Why reports on an increase in India’s leopard population aren’t all they seem

Earlier this year it was announced that India’s leopard populations had seen an increase in 60% in just 4 years.

Elephant Family conservation partner Sanjay Gubbi has provided a commentary on why this might not be the case after all.

Looking at the way the data was collected, Gubbi suggests that announcing the increase is misleading. The area across which the data was collected was increased between 2014 to 2018, with more camera traps being included in the sample. It is therefore understandable that a higher number of leopards were counted, but of course this does not point to a straightforward conclusion of an increased population size.

We often talk about the dangers of “fake news”, and this is another example. In reporting an “increase in leopard numbers” the media are incorrectly diminishing the need for concern of their conservation. It is vital that accurate figures are reported upon so that conservationists and relevant bodies of authorities continue to improve efforts to protect leopards.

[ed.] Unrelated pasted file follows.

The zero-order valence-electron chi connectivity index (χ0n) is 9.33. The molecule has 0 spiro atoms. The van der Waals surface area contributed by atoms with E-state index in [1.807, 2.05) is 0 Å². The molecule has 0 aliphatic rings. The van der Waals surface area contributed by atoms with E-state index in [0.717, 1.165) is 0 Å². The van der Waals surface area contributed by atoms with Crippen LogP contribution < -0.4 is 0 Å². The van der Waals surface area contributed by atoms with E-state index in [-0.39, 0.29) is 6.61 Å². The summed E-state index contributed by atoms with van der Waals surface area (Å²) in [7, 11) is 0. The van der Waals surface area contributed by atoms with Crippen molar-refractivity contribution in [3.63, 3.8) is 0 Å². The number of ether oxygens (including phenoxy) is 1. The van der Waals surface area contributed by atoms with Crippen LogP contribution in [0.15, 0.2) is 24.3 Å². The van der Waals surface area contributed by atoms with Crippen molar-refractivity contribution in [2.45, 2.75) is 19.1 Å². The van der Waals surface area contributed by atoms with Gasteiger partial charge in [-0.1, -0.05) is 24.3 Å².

One such effort involves creating protected areas of land which prevent development on vital landscapes, thereby conserving habitats and leopards. Elephant Family supports Sanjay Gubbi who has been hugely successful in efforts to expand these protected areas. To hear his explanation of the misleading reporting in the press helps to paint a picture of why it is so important not to believe everything published and to question the source of the information.

Gubbi suggests that for reporting to be more accurate, a benchmark needs to be established. Newly collected data can then be compared against the benchmark in order to provide a clearer view on population trends.

Read the full article here.

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